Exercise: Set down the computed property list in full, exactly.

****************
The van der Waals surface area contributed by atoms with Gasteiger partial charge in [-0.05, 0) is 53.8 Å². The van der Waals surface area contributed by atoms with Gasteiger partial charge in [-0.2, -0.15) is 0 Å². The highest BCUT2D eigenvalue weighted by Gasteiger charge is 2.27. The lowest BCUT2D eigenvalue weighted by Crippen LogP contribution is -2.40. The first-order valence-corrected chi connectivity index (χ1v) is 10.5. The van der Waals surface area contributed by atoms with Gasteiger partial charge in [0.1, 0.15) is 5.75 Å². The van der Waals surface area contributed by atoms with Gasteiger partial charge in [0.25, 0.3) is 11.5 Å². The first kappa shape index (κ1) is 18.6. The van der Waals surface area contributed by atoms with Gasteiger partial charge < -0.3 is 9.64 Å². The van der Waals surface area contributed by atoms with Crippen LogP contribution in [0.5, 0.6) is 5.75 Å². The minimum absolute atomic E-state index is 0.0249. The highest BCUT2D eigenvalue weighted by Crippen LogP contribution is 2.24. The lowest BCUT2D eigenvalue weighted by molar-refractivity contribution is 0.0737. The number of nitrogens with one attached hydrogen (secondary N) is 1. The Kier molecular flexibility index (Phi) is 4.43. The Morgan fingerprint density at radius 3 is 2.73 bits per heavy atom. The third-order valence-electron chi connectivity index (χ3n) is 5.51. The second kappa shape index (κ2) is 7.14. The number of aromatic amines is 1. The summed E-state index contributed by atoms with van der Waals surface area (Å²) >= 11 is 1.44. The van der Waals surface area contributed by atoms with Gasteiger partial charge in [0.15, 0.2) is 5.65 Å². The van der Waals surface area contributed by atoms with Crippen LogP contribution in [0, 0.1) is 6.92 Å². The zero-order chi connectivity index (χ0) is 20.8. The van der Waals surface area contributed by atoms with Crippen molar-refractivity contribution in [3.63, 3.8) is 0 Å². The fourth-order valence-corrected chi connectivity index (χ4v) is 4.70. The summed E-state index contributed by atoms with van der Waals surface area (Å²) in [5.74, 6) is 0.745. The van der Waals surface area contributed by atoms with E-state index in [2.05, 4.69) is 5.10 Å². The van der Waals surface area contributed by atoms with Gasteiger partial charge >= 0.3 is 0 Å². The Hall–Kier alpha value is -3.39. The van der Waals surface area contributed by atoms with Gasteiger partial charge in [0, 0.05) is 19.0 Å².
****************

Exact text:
The van der Waals surface area contributed by atoms with Gasteiger partial charge in [-0.05, 0) is 53.8 Å². The van der Waals surface area contributed by atoms with Gasteiger partial charge in [-0.2, -0.15) is 0 Å². The highest BCUT2D eigenvalue weighted by Gasteiger charge is 2.27. The lowest BCUT2D eigenvalue weighted by Crippen LogP contribution is -2.40. The first-order valence-corrected chi connectivity index (χ1v) is 10.5. The van der Waals surface area contributed by atoms with Gasteiger partial charge in [0.1, 0.15) is 5.75 Å². The van der Waals surface area contributed by atoms with Gasteiger partial charge in [0.25, 0.3) is 11.5 Å². The first kappa shape index (κ1) is 18.6. The van der Waals surface area contributed by atoms with Gasteiger partial charge < -0.3 is 9.64 Å². The van der Waals surface area contributed by atoms with Crippen LogP contribution in [0.5, 0.6) is 5.75 Å². The minimum absolute atomic E-state index is 0.0249. The highest BCUT2D eigenvalue weighted by Crippen LogP contribution is 2.24. The lowest BCUT2D eigenvalue weighted by molar-refractivity contribution is 0.0737. The number of nitrogens with one attached hydrogen (secondary N) is 1. The Kier molecular flexibility index (Phi) is 4.43. The Morgan fingerprint density at radius 3 is 2.73 bits per heavy atom. The third-order valence-electron chi connectivity index (χ3n) is 5.51. The second kappa shape index (κ2) is 7.14. The number of aromatic amines is 1. The summed E-state index contributed by atoms with van der Waals surface area (Å²) >= 11 is 1.44. The van der Waals surface area contributed by atoms with Gasteiger partial charge in [0.15, 0.2) is 5.65 Å². The van der Waals surface area contributed by atoms with Crippen LogP contribution in [0, 0.1) is 6.92 Å². The zero-order chi connectivity index (χ0) is 20.8. The van der Waals surface area contributed by atoms with Crippen molar-refractivity contribution in [3.63, 3.8) is 0 Å². The fourth-order valence-corrected chi connectivity index (χ4v) is 4.70. The summed E-state index contributed by atoms with van der Waals surface area (Å²) in [5.74, 6) is 0.745. The van der Waals surface area contributed by atoms with E-state index in [2.05, 4.69) is 5.10 Å². The van der Waals surface area contributed by atoms with Gasteiger partial charge >= 0.3 is 0 Å². The Hall–Kier alpha value is -3.39. The van der Waals surface area contributed by atoms with Gasteiger partial charge in [0, 0.05) is 19.0 Å².